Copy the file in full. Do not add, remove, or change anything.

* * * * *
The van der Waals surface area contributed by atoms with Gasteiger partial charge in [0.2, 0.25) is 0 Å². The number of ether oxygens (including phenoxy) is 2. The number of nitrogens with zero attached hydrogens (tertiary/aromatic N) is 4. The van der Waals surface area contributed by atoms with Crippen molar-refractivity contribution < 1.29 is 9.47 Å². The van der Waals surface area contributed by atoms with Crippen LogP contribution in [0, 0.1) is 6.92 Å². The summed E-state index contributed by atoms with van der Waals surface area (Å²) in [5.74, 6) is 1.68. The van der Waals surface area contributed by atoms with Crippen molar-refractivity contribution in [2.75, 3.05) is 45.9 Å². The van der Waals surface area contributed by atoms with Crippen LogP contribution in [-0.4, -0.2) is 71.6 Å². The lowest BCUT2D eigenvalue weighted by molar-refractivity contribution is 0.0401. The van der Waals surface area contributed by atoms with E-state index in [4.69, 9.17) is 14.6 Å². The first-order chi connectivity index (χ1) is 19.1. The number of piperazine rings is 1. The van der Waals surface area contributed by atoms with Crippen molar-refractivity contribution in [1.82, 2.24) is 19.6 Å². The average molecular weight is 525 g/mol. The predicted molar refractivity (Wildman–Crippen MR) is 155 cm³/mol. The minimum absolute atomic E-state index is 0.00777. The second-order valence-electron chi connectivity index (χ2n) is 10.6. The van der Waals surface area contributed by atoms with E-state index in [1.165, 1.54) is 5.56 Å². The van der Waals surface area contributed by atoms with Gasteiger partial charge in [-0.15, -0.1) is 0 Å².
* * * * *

The van der Waals surface area contributed by atoms with Gasteiger partial charge in [0.2, 0.25) is 0 Å². The number of ether oxygens (including phenoxy) is 2. The number of nitrogens with zero attached hydrogens (tertiary/aromatic N) is 4. The van der Waals surface area contributed by atoms with Crippen molar-refractivity contribution < 1.29 is 9.47 Å². The van der Waals surface area contributed by atoms with Crippen LogP contribution in [0, 0.1) is 6.92 Å². The summed E-state index contributed by atoms with van der Waals surface area (Å²) in [5.74, 6) is 1.68. The van der Waals surface area contributed by atoms with Crippen molar-refractivity contribution in [2.75, 3.05) is 45.9 Å². The van der Waals surface area contributed by atoms with Crippen LogP contribution in [-0.4, -0.2) is 71.6 Å². The lowest BCUT2D eigenvalue weighted by molar-refractivity contribution is 0.0401. The van der Waals surface area contributed by atoms with E-state index in [4.69, 9.17) is 14.6 Å². The first-order chi connectivity index (χ1) is 19.1. The number of piperazine rings is 1. The van der Waals surface area contributed by atoms with Crippen molar-refractivity contribution in [1.82, 2.24) is 19.6 Å². The average molecular weight is 525 g/mol. The predicted molar refractivity (Wildman–Crippen MR) is 155 cm³/mol. The minimum absolute atomic E-state index is 0.00777. The second-order valence-electron chi connectivity index (χ2n) is 10.6. The van der Waals surface area contributed by atoms with E-state index in [1.165, 1.54) is 5.56 Å². The van der Waals surface area contributed by atoms with Gasteiger partial charge in [-0.15, -0.1) is 0 Å².